Discover The Impact Ceiling Fans Can Have On Your Energy Bill
Ceiling fans help your air conditioner do what it’s designed to do: make the house more comfortable in summer. However, they do it at less cost than an A/C. Air in motion is one of the secrets to indoor comfort. The slowly rotating blades of a ceiling fan move a large volume of air with very low electrical consumption. Compared to a typical 2.5 ton residential central air conditioner that consumes about 3,500 watts, a 48-inch ceiling fan running on “High” uses less than 75 watts. Here’s how a ceiling fan helps your A/C do its job better and saves money on monthly bills. The sensation of moving air makes people feel cooler, even when the actual room temperature stays the same. It’s a small-scale version of the familiar wind chill effect that makes a blustery winter day feel colder than a calm day. The gentle flow of air from a ceiling fan allows you to raise the air conditioner thermostat a few degrees without sacrificing cool comfort. For every degree you can bump the A/C thermostat up in summer, you can save about 3% on cooling costs. In most cases, used in conjunction with the air conditioner the cooling effect created by a ceiling fan adequately compensates for a four-degree increase in thermostat setting. Here’s how to make sure you get the comfort and savings of a ceiling fan.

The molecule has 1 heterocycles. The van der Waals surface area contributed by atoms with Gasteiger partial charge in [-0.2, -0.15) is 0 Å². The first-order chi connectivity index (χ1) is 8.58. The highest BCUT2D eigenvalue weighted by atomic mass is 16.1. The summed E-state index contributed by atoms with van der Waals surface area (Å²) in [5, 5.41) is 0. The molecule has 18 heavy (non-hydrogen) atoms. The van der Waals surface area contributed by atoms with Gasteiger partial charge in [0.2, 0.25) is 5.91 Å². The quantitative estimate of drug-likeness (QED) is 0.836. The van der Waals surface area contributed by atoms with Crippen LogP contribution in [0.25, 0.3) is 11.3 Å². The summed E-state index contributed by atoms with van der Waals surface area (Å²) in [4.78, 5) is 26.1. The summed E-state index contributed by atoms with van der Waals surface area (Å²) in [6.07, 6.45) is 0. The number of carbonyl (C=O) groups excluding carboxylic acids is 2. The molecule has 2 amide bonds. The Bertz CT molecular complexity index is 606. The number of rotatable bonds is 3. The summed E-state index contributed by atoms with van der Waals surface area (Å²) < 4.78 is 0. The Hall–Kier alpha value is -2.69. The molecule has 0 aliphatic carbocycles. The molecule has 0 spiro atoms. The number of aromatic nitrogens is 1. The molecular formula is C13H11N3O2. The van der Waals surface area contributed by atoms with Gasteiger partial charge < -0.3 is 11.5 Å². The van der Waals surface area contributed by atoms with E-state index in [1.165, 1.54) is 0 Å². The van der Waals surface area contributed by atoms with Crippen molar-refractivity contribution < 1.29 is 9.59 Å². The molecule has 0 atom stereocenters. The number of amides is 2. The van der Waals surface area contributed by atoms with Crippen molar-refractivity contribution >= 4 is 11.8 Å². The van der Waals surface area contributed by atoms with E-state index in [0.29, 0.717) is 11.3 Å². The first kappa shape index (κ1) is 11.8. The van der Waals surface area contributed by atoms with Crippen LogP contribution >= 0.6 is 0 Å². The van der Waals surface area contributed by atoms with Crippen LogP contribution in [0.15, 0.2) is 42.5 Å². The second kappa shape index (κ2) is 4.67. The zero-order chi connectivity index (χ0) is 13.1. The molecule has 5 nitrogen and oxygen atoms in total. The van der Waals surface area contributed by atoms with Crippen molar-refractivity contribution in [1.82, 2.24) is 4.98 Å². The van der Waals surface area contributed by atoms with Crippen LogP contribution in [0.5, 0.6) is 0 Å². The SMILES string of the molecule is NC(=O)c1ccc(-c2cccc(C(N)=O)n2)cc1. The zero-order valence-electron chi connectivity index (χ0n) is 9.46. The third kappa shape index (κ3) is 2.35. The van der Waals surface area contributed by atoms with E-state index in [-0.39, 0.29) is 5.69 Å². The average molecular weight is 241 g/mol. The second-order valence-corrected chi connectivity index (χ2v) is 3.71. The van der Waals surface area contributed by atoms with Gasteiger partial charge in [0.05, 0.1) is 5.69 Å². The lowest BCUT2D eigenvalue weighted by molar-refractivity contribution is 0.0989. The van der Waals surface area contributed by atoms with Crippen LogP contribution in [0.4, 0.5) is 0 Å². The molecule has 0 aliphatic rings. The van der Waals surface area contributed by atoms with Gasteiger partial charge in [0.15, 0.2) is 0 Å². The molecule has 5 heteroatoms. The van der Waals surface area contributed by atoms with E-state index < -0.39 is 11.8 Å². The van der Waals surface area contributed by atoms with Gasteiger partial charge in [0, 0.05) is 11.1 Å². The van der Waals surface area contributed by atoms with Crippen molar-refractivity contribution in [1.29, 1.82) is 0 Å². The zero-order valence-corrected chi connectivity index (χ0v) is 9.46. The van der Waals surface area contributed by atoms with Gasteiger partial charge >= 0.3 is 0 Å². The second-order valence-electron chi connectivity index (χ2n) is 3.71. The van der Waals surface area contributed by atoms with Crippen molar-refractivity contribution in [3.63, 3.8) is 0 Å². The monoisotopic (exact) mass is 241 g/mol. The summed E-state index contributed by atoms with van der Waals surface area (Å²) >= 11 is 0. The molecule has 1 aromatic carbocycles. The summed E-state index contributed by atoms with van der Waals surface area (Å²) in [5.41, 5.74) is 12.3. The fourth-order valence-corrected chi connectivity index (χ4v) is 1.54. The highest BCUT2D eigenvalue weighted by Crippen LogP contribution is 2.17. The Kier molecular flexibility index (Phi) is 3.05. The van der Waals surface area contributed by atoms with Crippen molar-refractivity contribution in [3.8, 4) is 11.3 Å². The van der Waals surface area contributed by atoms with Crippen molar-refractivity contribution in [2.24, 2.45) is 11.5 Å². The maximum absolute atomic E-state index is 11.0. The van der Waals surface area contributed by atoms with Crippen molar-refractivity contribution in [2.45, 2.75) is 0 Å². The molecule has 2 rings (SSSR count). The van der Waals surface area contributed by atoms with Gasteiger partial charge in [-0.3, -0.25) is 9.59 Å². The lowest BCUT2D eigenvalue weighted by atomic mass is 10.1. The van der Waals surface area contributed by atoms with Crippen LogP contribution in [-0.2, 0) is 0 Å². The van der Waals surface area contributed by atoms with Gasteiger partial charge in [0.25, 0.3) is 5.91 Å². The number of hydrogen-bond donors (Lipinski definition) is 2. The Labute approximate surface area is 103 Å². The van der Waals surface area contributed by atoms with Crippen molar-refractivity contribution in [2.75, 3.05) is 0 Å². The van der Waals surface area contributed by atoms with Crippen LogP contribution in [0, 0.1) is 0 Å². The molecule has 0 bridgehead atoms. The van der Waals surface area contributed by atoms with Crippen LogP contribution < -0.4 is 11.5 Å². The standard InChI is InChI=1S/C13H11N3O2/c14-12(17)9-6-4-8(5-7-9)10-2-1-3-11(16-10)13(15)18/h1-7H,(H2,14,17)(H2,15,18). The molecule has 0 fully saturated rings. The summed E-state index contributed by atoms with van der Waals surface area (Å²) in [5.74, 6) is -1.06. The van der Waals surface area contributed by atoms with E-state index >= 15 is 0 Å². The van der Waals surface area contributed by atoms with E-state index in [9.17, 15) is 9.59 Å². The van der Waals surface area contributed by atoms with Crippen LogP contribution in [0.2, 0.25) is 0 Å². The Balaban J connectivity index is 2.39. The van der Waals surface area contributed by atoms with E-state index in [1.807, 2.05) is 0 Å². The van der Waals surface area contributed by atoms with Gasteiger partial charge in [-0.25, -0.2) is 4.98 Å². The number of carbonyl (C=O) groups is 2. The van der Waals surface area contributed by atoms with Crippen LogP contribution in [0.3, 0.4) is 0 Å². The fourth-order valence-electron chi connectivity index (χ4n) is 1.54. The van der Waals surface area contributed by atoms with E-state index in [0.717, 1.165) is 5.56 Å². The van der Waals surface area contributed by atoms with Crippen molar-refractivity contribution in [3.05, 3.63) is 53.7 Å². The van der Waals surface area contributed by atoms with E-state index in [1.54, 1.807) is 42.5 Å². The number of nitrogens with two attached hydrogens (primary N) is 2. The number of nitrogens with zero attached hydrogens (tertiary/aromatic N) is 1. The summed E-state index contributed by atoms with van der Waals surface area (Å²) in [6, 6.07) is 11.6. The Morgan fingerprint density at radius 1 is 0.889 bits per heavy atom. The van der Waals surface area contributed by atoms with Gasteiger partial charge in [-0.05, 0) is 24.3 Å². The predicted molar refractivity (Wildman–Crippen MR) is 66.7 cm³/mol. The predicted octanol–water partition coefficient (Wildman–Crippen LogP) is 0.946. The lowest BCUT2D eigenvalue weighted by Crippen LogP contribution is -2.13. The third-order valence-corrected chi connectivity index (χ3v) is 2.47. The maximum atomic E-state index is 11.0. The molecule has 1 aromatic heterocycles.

- For summer operation, the ceiling fan’s directional switch should be set in the counter-clockwise direction. When standing directly beneath the fan, you should be able to feel a gentle downward breeze.
- A ceiling fan only helps enhance the perception of coolness for people and pets in a room. Therefore, leaving a ceiling fan running in a room that isn’t occupied is a waste of energy and money. Turn ceiling fans off when everyone leaves the room.